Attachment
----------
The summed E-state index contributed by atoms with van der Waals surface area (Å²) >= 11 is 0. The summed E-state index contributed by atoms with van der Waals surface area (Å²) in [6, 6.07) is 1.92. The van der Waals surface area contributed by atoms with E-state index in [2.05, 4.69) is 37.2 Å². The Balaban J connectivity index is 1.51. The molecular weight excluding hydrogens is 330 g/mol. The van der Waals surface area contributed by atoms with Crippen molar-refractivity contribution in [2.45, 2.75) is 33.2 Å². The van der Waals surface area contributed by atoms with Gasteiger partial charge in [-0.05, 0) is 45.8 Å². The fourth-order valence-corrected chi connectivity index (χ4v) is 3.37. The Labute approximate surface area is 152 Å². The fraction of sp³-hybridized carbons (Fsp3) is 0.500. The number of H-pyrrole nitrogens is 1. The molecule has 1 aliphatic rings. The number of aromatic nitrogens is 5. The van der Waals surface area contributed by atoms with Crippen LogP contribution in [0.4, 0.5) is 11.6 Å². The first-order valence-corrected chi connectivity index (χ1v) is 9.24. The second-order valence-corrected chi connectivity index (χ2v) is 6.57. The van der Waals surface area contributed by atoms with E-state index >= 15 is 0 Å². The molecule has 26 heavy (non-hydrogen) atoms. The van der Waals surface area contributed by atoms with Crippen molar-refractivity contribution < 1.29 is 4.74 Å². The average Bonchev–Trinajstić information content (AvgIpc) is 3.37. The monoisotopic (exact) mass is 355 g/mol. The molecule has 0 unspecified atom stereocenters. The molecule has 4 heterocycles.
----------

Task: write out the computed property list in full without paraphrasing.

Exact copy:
The summed E-state index contributed by atoms with van der Waals surface area (Å²) >= 11 is 0. The summed E-state index contributed by atoms with van der Waals surface area (Å²) in [6, 6.07) is 1.92. The van der Waals surface area contributed by atoms with E-state index in [2.05, 4.69) is 37.2 Å². The Balaban J connectivity index is 1.51. The molecular weight excluding hydrogens is 330 g/mol. The van der Waals surface area contributed by atoms with Crippen molar-refractivity contribution in [2.45, 2.75) is 33.2 Å². The van der Waals surface area contributed by atoms with Gasteiger partial charge in [-0.05, 0) is 45.8 Å². The fourth-order valence-corrected chi connectivity index (χ4v) is 3.37. The Labute approximate surface area is 152 Å². The fraction of sp³-hybridized carbons (Fsp3) is 0.500. The number of H-pyrrole nitrogens is 1. The molecule has 1 aliphatic rings. The number of aromatic nitrogens is 5. The van der Waals surface area contributed by atoms with Crippen LogP contribution in [0.4, 0.5) is 11.6 Å². The first-order valence-corrected chi connectivity index (χ1v) is 9.24. The second-order valence-corrected chi connectivity index (χ2v) is 6.57. The van der Waals surface area contributed by atoms with E-state index >= 15 is 0 Å². The molecule has 26 heavy (non-hydrogen) atoms. The van der Waals surface area contributed by atoms with Crippen molar-refractivity contribution < 1.29 is 4.74 Å². The average Bonchev–Trinajstić information content (AvgIpc) is 3.37. The monoisotopic (exact) mass is 355 g/mol. The molecule has 0 unspecified atom stereocenters. The molecule has 4 heterocycles.